Dollars & Sense
Expedite: Your Next Career Move
A common theme coming from drivers and other like-minded individuals from this year’s Expedite Expo was the idea of no longer driving for someone else, but rather to follow a dream of becoming an independent contractor and thus one’s own boss. Workshops discussed this idea, roundtables elaborated on it, and individual one-on-one conversations permeated the Expo with thoughts and dreams about working for none other than oneself.
How It Started
Most folks begin their working lives in a low-key job, right? Maybe it’s a job in a sit-down restaurant as a server, or in a fast-food joint taking orders at a drive-up window. Perhaps their first job was working in retail or in an office setting. Whatever it was, it helped set a precedent for what could be expected when partaking of the American workforce.
But as time marches on, people grow weary of taking orders and performing the brunt of a job in the name of someone else’s fortune and glory. The same goes for those who make their livelihood in the profession of driving commercial trucks, they typically start out driving for a company or a fleet owner. But eventually, some folks want to experience what it’s like to call their own shots.
Now, not every person is built this way. There are a lot of fine individuals out there who simply feel more comfortable working for someone else because it eliminates certain stressing factors like dealing with taxes or finding their own health insurance. But for every person who is simply fine with punching a daily timeclock, there is someone who wants the self-imposed freedom of being an independent contractor.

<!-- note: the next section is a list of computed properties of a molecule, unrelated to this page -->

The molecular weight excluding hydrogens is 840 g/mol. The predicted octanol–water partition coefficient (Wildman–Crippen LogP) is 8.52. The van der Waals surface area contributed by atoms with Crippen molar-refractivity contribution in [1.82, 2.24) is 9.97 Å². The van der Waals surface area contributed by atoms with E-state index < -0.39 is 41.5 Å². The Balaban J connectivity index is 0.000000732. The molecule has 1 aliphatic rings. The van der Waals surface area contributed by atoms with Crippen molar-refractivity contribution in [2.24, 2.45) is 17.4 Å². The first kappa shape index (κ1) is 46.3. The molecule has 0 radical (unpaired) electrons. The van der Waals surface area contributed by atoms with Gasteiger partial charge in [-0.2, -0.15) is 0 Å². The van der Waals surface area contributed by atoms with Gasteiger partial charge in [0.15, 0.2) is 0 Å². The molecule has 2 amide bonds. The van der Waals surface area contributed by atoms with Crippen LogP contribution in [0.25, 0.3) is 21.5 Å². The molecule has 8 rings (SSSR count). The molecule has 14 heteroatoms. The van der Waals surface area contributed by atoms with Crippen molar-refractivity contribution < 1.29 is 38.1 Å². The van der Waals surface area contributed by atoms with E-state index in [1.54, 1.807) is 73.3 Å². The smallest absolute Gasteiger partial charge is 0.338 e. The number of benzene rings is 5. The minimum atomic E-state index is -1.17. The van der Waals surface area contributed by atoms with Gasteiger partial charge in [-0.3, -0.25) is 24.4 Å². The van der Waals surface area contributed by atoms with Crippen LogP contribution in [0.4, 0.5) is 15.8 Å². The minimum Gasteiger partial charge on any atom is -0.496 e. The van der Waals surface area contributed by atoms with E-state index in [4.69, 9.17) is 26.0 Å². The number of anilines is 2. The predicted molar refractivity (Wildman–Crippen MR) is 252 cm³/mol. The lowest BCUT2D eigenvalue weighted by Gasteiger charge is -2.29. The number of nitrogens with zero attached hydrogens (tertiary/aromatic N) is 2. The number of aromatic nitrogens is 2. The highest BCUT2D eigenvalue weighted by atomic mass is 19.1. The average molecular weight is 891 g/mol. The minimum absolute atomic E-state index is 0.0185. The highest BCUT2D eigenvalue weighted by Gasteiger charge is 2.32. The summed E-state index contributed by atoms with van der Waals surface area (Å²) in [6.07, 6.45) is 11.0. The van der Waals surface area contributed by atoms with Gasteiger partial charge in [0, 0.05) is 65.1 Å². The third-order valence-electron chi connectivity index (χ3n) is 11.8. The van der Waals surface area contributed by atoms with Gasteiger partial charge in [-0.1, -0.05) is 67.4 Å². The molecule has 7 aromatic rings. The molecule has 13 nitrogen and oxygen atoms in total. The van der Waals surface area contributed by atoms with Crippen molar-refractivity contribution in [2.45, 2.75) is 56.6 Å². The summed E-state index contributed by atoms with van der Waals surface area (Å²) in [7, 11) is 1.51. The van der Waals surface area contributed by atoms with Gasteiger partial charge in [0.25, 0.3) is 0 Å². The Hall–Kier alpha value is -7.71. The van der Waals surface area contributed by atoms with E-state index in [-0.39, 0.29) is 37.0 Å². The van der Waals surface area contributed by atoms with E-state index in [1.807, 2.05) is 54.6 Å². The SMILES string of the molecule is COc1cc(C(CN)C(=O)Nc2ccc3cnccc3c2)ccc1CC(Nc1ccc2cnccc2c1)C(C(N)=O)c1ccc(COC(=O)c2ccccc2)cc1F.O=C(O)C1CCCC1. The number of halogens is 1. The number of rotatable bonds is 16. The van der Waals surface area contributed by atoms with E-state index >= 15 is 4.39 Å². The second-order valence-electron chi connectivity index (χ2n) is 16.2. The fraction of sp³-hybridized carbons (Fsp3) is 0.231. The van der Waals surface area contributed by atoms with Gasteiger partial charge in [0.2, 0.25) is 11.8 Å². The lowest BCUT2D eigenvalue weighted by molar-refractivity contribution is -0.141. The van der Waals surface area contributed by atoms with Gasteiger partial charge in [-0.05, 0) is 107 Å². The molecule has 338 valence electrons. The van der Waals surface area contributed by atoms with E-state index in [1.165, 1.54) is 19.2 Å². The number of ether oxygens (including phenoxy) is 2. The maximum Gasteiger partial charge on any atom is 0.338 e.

How It’s Going
So, say you’re one of those who wish and dream to someday be your own boss. How do you get there? How do you get from point A to point B? Well, here are some suggestions that might help in transitioning from company driver to independent contractor.
- Learn the ropes first. Go drive for a company or a fleet owner and learn the ins and outs of expediting, there’s no shortage of drivers out there willing to share their knowledge. Seriously, have you ever sat at the coffee counter in a truck stop? You’re bound to pick up little nuggets of advice (good and not-so-good) from the folks nearby.
- Give yourself a year to get educated. Take the time to learn the important ins and outs of driving expedite. Make sure you have a working understanding of what loads are good loads, and what areas are best for freight. Pick the brains of the fleet owner, the dispatchers, and other drivers.
- The internet is also a great place to gather information pertaining to the expedite trucking industry. Search out trucking tax professionals, insurance companies, and legal advice regarding starting your own business. Because as an independent contractor, that’s what you’re going to be: a business owner.
Once you’ve collected all your experience and industry know-how, it’s time to strike out on your own. The key is to prepare for everything and expect anything. The difference in making the jump from company driver to independent contractor is going to be night and day, so you better rest up before you get started.